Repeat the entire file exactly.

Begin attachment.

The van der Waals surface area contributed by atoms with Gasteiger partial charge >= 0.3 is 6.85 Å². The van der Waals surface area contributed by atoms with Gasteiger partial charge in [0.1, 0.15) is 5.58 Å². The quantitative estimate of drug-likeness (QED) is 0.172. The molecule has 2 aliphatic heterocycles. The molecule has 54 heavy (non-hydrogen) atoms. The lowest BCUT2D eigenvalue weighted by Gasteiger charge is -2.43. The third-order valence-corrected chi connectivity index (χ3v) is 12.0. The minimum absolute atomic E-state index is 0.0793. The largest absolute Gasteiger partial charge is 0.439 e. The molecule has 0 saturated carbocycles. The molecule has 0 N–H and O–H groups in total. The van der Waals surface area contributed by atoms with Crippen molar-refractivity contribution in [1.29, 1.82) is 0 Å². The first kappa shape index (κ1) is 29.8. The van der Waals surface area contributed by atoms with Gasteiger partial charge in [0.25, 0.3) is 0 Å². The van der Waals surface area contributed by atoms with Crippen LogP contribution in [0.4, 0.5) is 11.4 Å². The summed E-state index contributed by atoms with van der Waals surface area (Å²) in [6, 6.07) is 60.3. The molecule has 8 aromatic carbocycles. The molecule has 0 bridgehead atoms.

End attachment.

The van der Waals surface area contributed by atoms with Gasteiger partial charge >= 0.3 is 6.85 Å². The van der Waals surface area contributed by atoms with Gasteiger partial charge in [0.1, 0.15) is 5.58 Å². The quantitative estimate of drug-likeness (QED) is 0.172. The molecule has 2 aliphatic heterocycles. The molecule has 54 heavy (non-hydrogen) atoms. The lowest BCUT2D eigenvalue weighted by Gasteiger charge is -2.43. The third-order valence-corrected chi connectivity index (χ3v) is 12.0. The minimum absolute atomic E-state index is 0.0793. The largest absolute Gasteiger partial charge is 0.439 e. The molecule has 0 saturated carbocycles. The molecule has 0 N–H and O–H groups in total. The van der Waals surface area contributed by atoms with Crippen molar-refractivity contribution in [1.29, 1.82) is 0 Å². The first kappa shape index (κ1) is 29.8. The van der Waals surface area contributed by atoms with Gasteiger partial charge in [0.25, 0.3) is 0 Å². The van der Waals surface area contributed by atoms with Crippen LogP contribution in [0.4, 0.5) is 11.4 Å². The summed E-state index contributed by atoms with van der Waals surface area (Å²) in [6, 6.07) is 60.3. The molecule has 8 aromatic carbocycles. The molecule has 0 bridgehead atoms.